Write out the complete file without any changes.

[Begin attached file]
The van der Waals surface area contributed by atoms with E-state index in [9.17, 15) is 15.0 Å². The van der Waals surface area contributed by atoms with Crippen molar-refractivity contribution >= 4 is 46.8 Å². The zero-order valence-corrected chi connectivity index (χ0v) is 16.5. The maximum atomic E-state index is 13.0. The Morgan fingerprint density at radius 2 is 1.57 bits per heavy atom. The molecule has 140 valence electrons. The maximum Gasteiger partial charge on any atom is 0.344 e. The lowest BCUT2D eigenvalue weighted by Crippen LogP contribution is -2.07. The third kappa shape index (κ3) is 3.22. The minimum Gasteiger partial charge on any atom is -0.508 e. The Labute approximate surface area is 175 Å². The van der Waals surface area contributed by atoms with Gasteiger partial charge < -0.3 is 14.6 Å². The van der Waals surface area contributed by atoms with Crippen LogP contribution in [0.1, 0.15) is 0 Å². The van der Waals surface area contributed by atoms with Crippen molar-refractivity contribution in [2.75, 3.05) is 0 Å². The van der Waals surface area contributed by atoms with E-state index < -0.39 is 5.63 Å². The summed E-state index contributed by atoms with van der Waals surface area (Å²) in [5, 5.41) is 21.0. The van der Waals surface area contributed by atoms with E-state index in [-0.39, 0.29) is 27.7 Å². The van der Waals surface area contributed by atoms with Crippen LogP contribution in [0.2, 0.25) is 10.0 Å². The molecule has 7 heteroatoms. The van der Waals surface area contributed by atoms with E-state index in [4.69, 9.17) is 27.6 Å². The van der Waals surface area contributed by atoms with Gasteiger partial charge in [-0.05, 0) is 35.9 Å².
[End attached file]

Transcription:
The van der Waals surface area contributed by atoms with E-state index in [9.17, 15) is 15.0 Å². The van der Waals surface area contributed by atoms with Crippen molar-refractivity contribution >= 4 is 46.8 Å². The zero-order valence-corrected chi connectivity index (χ0v) is 16.5. The maximum atomic E-state index is 13.0. The Morgan fingerprint density at radius 2 is 1.57 bits per heavy atom. The molecule has 140 valence electrons. The maximum Gasteiger partial charge on any atom is 0.344 e. The lowest BCUT2D eigenvalue weighted by Crippen LogP contribution is -2.07. The third kappa shape index (κ3) is 3.22. The minimum Gasteiger partial charge on any atom is -0.508 e. The Labute approximate surface area is 175 Å². The van der Waals surface area contributed by atoms with Gasteiger partial charge < -0.3 is 14.6 Å². The van der Waals surface area contributed by atoms with Crippen LogP contribution in [0.1, 0.15) is 0 Å². The van der Waals surface area contributed by atoms with Crippen molar-refractivity contribution in [2.75, 3.05) is 0 Å². The van der Waals surface area contributed by atoms with E-state index < -0.39 is 5.63 Å². The summed E-state index contributed by atoms with van der Waals surface area (Å²) in [5, 5.41) is 21.0. The van der Waals surface area contributed by atoms with E-state index in [-0.39, 0.29) is 27.7 Å². The van der Waals surface area contributed by atoms with Crippen LogP contribution in [0.2, 0.25) is 10.0 Å². The molecule has 7 heteroatoms. The van der Waals surface area contributed by atoms with E-state index in [4.69, 9.17) is 27.6 Å². The van der Waals surface area contributed by atoms with Gasteiger partial charge in [-0.05, 0) is 35.9 Å².